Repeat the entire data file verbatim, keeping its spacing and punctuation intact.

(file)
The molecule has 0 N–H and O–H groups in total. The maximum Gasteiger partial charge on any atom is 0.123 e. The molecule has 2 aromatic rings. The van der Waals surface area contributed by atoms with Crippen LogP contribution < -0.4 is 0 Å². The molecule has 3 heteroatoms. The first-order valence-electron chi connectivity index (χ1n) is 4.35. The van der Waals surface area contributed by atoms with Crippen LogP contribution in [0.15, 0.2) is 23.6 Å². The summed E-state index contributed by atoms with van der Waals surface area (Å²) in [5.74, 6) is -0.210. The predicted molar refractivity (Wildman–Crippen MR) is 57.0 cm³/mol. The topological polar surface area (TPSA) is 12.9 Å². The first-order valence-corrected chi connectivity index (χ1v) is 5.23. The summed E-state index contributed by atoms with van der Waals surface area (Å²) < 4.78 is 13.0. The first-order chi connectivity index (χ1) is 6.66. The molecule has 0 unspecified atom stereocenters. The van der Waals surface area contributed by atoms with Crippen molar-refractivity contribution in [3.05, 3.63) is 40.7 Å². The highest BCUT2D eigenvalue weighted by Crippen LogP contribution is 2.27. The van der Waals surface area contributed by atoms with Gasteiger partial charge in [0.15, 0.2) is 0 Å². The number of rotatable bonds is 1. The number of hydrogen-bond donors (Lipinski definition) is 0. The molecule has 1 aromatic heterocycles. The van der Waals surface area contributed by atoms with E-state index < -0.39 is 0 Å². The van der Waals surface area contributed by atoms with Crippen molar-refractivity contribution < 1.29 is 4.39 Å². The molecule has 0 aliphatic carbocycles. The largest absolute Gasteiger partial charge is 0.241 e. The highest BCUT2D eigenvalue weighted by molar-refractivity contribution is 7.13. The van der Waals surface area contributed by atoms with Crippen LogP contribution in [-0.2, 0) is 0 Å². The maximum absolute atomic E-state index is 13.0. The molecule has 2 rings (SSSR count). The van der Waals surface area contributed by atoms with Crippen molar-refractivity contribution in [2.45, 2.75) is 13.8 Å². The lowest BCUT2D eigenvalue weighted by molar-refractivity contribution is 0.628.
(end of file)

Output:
The molecule has 0 N–H and O–H groups in total. The maximum Gasteiger partial charge on any atom is 0.123 e. The molecule has 2 aromatic rings. The van der Waals surface area contributed by atoms with Crippen LogP contribution < -0.4 is 0 Å². The molecule has 3 heteroatoms. The first-order valence-electron chi connectivity index (χ1n) is 4.35. The van der Waals surface area contributed by atoms with Crippen LogP contribution in [0.15, 0.2) is 23.6 Å². The summed E-state index contributed by atoms with van der Waals surface area (Å²) in [5.74, 6) is -0.210. The predicted molar refractivity (Wildman–Crippen MR) is 57.0 cm³/mol. The topological polar surface area (TPSA) is 12.9 Å². The first-order valence-corrected chi connectivity index (χ1v) is 5.23. The summed E-state index contributed by atoms with van der Waals surface area (Å²) < 4.78 is 13.0. The first-order chi connectivity index (χ1) is 6.66. The molecule has 0 unspecified atom stereocenters. The van der Waals surface area contributed by atoms with Crippen molar-refractivity contribution in [3.05, 3.63) is 40.7 Å². The highest BCUT2D eigenvalue weighted by Crippen LogP contribution is 2.27. The van der Waals surface area contributed by atoms with Gasteiger partial charge in [0.15, 0.2) is 0 Å². The number of rotatable bonds is 1. The number of hydrogen-bond donors (Lipinski definition) is 0. The molecule has 1 aromatic heterocycles. The van der Waals surface area contributed by atoms with E-state index < -0.39 is 0 Å². The van der Waals surface area contributed by atoms with Crippen molar-refractivity contribution < 1.29 is 4.39 Å². The molecule has 0 aliphatic carbocycles. The largest absolute Gasteiger partial charge is 0.241 e. The highest BCUT2D eigenvalue weighted by molar-refractivity contribution is 7.13. The van der Waals surface area contributed by atoms with Crippen LogP contribution in [-0.2, 0) is 0 Å². The maximum absolute atomic E-state index is 13.0. The molecule has 2 rings (SSSR count). The van der Waals surface area contributed by atoms with Crippen molar-refractivity contribution in [2.45, 2.75) is 13.8 Å². The lowest BCUT2D eigenvalue weighted by molar-refractivity contribution is 0.628.